If you’re coveting the fast boot time and low weight of a new Ultrabook or MacBook Air, part of what makes these devices so desirable is the SSD (solid-state drive) that replaces traditional hard drive technology. SSDs are a form of flash memory, and they are extremely fast, highly reliable and cooler and quieter than traditional hard drives.
Flash memory is a key component in many other modern electronic devices, including smartphones, cameras, GPS, tablets and other devices. You may even carry a USB flash drive in your pocket or backpack for easy data transfers. Flash is everywhere, yet most people don’t understand how remarkable this technology is.
Dr. Fujio Masuoka invented flash memory at Toshiba around 1980, and he introduced his new invention to the world at the San Francisco International Electron Devices Meeting in 1984. Toshiba missed the boat on recognizing the incredible value of the invention. Intel actually introduced the first commercially available flash memory chip in 1987.
Around 2006, Samsung introduced the first PCs with SSD drives. The two models, the Q1-SSD and Q30-SSD both sported 32GB SSDs and no conventional hard drive. Since then, SSDs have been included on an increasing number of devices, with a lower price and improved capacity and reliability.
There are two distinct types of flash memory, NOR and NAND. Cellphones use NOR for storing the operating system as do computers for storing the BIOS. NOR excels at storing and retrieving random access data in chunks as small as a single byte.
NAND flash stores and retrieves data in larger blocks called pages. NAND can read faster than it can write, and it can transfer whole pages of data very quickly. NAND is less expensive than NOR, and is the type of flash memory used in USB drives, SSDs, audio players and digital cameras.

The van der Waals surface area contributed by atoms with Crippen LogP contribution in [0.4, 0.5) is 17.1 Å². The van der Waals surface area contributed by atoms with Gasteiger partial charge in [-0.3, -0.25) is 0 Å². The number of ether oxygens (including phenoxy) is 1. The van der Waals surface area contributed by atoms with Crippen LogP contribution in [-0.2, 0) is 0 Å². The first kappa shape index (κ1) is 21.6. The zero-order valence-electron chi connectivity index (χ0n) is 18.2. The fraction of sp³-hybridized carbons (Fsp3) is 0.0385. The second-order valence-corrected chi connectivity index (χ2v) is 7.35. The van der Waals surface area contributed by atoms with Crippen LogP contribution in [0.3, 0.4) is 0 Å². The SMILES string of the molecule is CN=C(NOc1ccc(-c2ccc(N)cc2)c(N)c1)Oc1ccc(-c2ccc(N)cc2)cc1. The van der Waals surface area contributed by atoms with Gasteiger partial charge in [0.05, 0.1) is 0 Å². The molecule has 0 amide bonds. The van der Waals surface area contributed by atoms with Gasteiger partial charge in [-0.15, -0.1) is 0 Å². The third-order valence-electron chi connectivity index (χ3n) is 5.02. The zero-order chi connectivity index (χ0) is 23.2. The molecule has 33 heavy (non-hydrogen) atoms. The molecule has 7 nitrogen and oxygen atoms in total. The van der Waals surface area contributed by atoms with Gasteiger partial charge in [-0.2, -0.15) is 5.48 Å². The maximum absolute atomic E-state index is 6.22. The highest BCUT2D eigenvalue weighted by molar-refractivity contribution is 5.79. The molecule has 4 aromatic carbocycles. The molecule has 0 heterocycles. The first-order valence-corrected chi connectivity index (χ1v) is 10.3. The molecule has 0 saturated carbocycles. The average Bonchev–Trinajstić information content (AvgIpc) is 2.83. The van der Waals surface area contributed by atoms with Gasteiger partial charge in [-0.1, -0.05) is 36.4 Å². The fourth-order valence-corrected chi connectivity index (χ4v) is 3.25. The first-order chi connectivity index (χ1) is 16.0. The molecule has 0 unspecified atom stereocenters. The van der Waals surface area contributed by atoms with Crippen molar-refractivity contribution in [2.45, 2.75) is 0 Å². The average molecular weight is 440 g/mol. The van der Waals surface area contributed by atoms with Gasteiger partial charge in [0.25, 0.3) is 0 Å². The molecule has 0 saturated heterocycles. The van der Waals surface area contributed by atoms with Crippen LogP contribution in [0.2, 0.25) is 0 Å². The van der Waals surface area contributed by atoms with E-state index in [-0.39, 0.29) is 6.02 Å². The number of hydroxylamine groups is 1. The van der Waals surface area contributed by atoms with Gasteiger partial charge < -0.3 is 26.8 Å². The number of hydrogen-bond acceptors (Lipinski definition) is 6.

NAND chips tend to wear out over time, slowing down, developing bad blocks that degrade performance, and even causing catastrophic failures. The usable life for NAND devices has been increasing regularly over the years to the point where they approach those of conventional hard drives, so the wear factor is less of an issue than it once was.
Flash drives were one of the earliest NAND products introduced. They combined a small footprint with high-speed data transfer rates. Introduced in the early 2000s, flash drives quickly increased in capacity while decreasing in physical size and cost. Many electronic devices included USB ports, so flash drives became the de facto standard for moving data between devices.
Memory cards have undergone a similar evolution, shrinking from bulkier CompactFlash cards to today’s microSDs with relatively enormous capacities and easy affordability. Cellphones, computers, audio devices and many other consumer devices are reducing the numbers of USB ports and replacing them with memory card slots so they can provide both options.
The introduction of the Apple iPad convinced many consumers that they really wanted a smaller, lighter and more portable device, and the age of the tablet blossomed. Since the iPad’s introduction in 2010, tablets from multiple manufacturers and with various operating systems and configurations have hit the market with varying degrees of success. Winners or losers, they all include flash memory, as do most of the current crop of small lightweight portable PCs.
It’s difficult to imagine our world without the electronic devices we’ve come to rely on so heavily, and it seems strange to realize that the core technology, flash memory, has been in existence for less than 30 years. Seeing how quickly this technology has advanced and the many ways flash now influences our daily lives, including the addition of storage array, leaves you wondering how this technology will continue to change the way we live and interact.